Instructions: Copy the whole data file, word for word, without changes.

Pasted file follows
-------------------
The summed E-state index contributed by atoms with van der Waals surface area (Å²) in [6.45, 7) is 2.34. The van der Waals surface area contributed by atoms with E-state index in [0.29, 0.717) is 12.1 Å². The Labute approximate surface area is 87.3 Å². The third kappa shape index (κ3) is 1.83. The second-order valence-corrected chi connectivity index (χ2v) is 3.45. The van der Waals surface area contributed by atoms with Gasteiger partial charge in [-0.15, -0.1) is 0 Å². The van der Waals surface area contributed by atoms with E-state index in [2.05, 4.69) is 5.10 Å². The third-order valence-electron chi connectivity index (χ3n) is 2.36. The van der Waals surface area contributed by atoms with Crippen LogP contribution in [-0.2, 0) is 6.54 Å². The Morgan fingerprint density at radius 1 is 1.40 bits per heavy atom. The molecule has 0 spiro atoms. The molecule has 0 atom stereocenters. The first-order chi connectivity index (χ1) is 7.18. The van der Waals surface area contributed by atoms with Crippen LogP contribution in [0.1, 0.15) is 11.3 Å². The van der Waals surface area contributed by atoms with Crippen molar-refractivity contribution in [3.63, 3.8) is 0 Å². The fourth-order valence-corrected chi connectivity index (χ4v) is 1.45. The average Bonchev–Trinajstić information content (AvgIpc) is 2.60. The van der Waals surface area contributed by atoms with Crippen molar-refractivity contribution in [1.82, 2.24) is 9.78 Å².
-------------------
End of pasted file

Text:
The summed E-state index contributed by atoms with van der Waals surface area (Å²) in [6.45, 7) is 2.34. The van der Waals surface area contributed by atoms with E-state index in [0.29, 0.717) is 12.1 Å². The Labute approximate surface area is 87.3 Å². The third kappa shape index (κ3) is 1.83. The second-order valence-corrected chi connectivity index (χ2v) is 3.45. The van der Waals surface area contributed by atoms with Gasteiger partial charge in [-0.15, -0.1) is 0 Å². The van der Waals surface area contributed by atoms with E-state index in [2.05, 4.69) is 5.10 Å². The third-order valence-electron chi connectivity index (χ3n) is 2.36. The van der Waals surface area contributed by atoms with Crippen LogP contribution in [-0.2, 0) is 6.54 Å². The Morgan fingerprint density at radius 1 is 1.40 bits per heavy atom. The molecule has 0 spiro atoms. The molecule has 0 atom stereocenters. The first-order chi connectivity index (χ1) is 7.18. The van der Waals surface area contributed by atoms with Crippen LogP contribution in [0.1, 0.15) is 11.3 Å². The van der Waals surface area contributed by atoms with Crippen molar-refractivity contribution in [3.63, 3.8) is 0 Å². The fourth-order valence-corrected chi connectivity index (χ4v) is 1.45. The average Bonchev–Trinajstić information content (AvgIpc) is 2.60. The van der Waals surface area contributed by atoms with Crippen molar-refractivity contribution in [1.82, 2.24) is 9.78 Å².